Back in March, Forbes ran an article on the Fukushima disaster by nuclear power industry proponent James Conca asserting that: “No one will die from Fukushima radiation, there will be no increased cancer rates, the food supply is not contaminated, the ocean nearby is not contaminated, most of the people can move back into their homes, and most of the other nuclear plants in Japan can start up just fine.”
He also quoted a statement by the United Nations Scientific Committee on the Effects of Atomic Radiation – “It is unlikely to be able to attribute any health effects in the future among the general public and the vast majority of workers from exposure to radiation following the leaks and explosions at the earthquake-damaged power plant in March of 2011.”
And he included a quote from the pro-nuke industry Breakthrough Institute – “Fukushima children have no more thyroid cancer rates than any other regions in Japan, and are actually lower than many.”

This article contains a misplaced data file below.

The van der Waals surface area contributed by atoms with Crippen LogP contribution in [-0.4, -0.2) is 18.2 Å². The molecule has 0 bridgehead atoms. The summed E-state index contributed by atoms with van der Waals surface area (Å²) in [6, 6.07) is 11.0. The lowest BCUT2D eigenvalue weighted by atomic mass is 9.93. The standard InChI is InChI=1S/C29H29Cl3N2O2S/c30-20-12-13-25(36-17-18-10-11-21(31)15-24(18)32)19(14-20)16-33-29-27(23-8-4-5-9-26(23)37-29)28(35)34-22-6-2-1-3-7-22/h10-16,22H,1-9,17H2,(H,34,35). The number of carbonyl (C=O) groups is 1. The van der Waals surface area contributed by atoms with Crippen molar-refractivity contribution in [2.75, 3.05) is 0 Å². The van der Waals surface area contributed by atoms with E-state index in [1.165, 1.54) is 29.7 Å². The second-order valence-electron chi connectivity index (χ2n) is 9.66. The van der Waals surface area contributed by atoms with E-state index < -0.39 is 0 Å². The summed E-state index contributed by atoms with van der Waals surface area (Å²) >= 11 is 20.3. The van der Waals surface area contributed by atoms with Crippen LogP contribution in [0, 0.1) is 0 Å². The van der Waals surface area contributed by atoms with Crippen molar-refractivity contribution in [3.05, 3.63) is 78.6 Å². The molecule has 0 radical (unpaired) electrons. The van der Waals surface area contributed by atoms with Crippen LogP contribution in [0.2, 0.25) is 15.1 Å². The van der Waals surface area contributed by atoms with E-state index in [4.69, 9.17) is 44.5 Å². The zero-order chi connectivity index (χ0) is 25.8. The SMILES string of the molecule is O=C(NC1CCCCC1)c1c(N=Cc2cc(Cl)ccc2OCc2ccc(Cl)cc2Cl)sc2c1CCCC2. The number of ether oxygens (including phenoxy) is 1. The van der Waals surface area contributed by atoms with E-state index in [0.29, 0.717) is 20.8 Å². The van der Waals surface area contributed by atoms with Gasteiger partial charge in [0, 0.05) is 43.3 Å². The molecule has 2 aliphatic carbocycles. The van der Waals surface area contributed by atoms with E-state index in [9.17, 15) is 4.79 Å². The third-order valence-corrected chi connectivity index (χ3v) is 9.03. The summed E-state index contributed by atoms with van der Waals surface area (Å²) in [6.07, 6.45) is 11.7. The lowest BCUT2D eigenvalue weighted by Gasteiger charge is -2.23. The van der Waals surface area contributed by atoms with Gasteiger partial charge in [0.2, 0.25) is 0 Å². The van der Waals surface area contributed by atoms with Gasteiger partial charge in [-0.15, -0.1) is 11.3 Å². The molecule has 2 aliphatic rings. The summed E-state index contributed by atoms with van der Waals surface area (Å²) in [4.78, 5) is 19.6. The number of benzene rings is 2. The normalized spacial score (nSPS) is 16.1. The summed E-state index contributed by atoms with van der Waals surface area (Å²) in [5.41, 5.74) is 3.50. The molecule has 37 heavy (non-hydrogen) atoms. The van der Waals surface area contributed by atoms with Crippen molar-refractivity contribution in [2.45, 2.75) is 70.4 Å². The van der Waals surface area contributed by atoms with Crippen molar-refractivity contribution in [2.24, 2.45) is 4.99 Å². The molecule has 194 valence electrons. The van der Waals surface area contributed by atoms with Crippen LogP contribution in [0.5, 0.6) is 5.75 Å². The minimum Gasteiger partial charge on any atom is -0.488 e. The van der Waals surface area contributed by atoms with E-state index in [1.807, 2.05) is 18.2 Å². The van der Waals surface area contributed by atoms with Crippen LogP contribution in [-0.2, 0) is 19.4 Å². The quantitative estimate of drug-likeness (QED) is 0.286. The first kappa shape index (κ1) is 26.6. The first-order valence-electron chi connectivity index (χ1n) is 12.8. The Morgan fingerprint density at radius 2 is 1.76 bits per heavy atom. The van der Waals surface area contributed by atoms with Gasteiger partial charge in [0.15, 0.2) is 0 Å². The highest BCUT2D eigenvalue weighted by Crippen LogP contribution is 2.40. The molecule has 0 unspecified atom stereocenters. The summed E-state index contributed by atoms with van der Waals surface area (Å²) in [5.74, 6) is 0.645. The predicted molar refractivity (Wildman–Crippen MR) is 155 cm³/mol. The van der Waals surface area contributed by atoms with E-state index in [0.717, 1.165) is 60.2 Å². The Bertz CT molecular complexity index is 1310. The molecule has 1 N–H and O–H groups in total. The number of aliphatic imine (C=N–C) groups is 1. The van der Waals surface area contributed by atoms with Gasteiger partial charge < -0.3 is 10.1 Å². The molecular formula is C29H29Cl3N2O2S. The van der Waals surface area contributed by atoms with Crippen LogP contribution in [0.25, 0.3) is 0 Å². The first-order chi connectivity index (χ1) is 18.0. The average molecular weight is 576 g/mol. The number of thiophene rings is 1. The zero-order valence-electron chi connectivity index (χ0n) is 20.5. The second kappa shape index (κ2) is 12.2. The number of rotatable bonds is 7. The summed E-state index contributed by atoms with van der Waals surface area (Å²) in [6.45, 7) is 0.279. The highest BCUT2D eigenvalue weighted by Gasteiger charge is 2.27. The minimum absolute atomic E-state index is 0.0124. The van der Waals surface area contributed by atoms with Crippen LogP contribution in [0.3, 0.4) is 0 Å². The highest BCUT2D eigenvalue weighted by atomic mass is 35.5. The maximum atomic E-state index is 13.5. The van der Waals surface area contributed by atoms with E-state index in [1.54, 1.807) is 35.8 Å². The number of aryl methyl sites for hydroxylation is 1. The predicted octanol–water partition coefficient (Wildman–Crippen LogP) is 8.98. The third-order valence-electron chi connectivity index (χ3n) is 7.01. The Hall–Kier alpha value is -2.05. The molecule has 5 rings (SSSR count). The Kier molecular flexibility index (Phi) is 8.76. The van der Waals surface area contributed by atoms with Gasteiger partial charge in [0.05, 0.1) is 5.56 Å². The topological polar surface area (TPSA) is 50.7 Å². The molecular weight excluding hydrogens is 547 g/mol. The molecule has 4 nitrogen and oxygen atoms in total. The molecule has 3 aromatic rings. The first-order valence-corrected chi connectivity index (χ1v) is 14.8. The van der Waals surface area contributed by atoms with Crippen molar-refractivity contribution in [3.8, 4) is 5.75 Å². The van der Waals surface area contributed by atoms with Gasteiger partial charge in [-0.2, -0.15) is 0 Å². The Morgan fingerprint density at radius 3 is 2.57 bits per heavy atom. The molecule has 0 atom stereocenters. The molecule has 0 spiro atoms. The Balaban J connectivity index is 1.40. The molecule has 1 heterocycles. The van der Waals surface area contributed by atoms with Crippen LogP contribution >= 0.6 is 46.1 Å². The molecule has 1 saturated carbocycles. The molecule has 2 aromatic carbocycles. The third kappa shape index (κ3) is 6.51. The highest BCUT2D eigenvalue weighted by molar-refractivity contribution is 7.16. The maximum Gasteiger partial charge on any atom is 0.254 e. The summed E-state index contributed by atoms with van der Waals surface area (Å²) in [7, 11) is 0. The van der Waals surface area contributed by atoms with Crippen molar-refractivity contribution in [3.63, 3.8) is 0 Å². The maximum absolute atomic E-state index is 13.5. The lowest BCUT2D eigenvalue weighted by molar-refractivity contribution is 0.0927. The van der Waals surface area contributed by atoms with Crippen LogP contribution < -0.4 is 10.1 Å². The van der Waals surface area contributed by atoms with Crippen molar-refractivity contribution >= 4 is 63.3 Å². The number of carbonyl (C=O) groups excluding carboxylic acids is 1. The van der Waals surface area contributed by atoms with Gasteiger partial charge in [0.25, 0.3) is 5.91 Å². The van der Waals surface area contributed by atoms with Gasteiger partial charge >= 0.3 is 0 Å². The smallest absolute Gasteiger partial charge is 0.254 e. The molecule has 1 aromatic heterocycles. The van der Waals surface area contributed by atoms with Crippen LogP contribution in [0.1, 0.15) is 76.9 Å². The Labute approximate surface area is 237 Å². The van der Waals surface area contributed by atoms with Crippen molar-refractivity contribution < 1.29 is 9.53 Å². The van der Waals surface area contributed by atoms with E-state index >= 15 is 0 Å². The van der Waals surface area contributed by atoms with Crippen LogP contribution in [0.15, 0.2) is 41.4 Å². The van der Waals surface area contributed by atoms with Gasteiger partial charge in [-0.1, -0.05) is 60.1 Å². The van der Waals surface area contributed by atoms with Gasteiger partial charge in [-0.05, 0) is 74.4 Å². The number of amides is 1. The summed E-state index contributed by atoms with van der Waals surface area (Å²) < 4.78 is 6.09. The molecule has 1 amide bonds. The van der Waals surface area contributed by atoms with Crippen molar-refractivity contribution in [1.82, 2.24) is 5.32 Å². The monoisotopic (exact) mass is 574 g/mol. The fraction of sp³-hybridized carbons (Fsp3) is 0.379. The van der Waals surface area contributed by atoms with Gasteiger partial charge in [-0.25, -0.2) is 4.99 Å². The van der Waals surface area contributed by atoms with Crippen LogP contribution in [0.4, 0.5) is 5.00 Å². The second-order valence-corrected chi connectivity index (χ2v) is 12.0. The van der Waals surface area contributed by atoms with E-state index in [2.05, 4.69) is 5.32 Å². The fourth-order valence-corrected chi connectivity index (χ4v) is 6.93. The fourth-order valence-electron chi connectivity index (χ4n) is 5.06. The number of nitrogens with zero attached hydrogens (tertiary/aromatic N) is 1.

Well, it seems they were all wrong!
“Researchers in Japan say that children living near the Fukushima nuclear plant have been diagnosed with thyroid cancer at a rate 20 to 50 times that of children in other places,” reported the magazine The Week.
“This is more than expected and emerging faster than expected,” lead author Toshida Tsuda, a professor of environmental epidemiology at Okayama University, told the Associated Press. Since the nuclear meltdowns in 2011, most of the 370,000 children living in the Fukushima prefecture have had ultrasound checkups, with the most recent statistics released in August showing 137 children have confirmed or suspected thyroid cancer, up 25 from last year. In other areas, an estimated one or two of every million children are diagnosed with thyroid cancer annually.
The authors have disputed the government’s stance that a high number of cases have been found because of constant monitoring.
David J. Brenner, professor of radiation biophysics at Columbia University Medical Center says, the higher thyroid cancer rate in Fukushima is “not due to screening. It’s real.”
The UK newspaper The Times noted: “The researchers urged the Japanese authorities to stop quibbling over the interpretation of cancer statistics, and to muster medical resources. “We need to prepare for leukaemia and breast cancer.”
The study will be published in the November issue of Epidemiology.